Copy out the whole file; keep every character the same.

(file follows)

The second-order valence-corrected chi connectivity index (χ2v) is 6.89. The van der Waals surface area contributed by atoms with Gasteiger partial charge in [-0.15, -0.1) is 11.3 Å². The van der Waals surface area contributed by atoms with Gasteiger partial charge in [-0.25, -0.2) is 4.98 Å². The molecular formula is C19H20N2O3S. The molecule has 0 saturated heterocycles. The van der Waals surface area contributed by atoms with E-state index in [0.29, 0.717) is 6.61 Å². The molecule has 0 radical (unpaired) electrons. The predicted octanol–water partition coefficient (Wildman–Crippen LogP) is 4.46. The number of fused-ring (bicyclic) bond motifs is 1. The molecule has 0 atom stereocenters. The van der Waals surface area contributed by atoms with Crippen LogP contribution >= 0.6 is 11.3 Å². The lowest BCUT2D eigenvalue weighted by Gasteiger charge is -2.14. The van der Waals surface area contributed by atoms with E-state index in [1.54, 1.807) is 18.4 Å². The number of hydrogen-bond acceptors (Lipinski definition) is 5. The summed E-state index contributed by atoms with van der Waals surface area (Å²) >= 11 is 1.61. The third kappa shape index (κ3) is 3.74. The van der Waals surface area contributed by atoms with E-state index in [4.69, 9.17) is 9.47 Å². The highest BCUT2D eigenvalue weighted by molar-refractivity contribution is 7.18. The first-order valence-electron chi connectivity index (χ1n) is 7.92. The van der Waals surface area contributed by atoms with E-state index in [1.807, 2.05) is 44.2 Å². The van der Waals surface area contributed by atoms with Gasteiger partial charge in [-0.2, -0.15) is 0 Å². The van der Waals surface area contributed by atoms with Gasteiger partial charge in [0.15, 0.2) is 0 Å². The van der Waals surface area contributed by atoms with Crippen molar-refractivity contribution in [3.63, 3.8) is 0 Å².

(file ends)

The second-order valence-corrected chi connectivity index (χ2v) is 6.89. The van der Waals surface area contributed by atoms with Gasteiger partial charge in [-0.15, -0.1) is 11.3 Å². The van der Waals surface area contributed by atoms with Gasteiger partial charge in [-0.25, -0.2) is 4.98 Å². The molecular formula is C19H20N2O3S. The molecule has 0 saturated heterocycles. The van der Waals surface area contributed by atoms with E-state index in [0.29, 0.717) is 6.61 Å². The molecule has 0 radical (unpaired) electrons. The predicted octanol–water partition coefficient (Wildman–Crippen LogP) is 4.46. The number of fused-ring (bicyclic) bond motifs is 1. The molecule has 0 atom stereocenters. The van der Waals surface area contributed by atoms with Crippen LogP contribution >= 0.6 is 11.3 Å². The lowest BCUT2D eigenvalue weighted by Gasteiger charge is -2.14. The van der Waals surface area contributed by atoms with E-state index in [1.54, 1.807) is 18.4 Å². The number of hydrogen-bond acceptors (Lipinski definition) is 5. The summed E-state index contributed by atoms with van der Waals surface area (Å²) >= 11 is 1.61. The third kappa shape index (κ3) is 3.74. The van der Waals surface area contributed by atoms with E-state index in [4.69, 9.17) is 9.47 Å². The highest BCUT2D eigenvalue weighted by molar-refractivity contribution is 7.18. The first-order valence-electron chi connectivity index (χ1n) is 7.92. The van der Waals surface area contributed by atoms with E-state index in [1.807, 2.05) is 44.2 Å². The van der Waals surface area contributed by atoms with Gasteiger partial charge in [-0.2, -0.15) is 0 Å². The van der Waals surface area contributed by atoms with Gasteiger partial charge in [0.15, 0.2) is 0 Å². The van der Waals surface area contributed by atoms with Crippen molar-refractivity contribution in [3.63, 3.8) is 0 Å².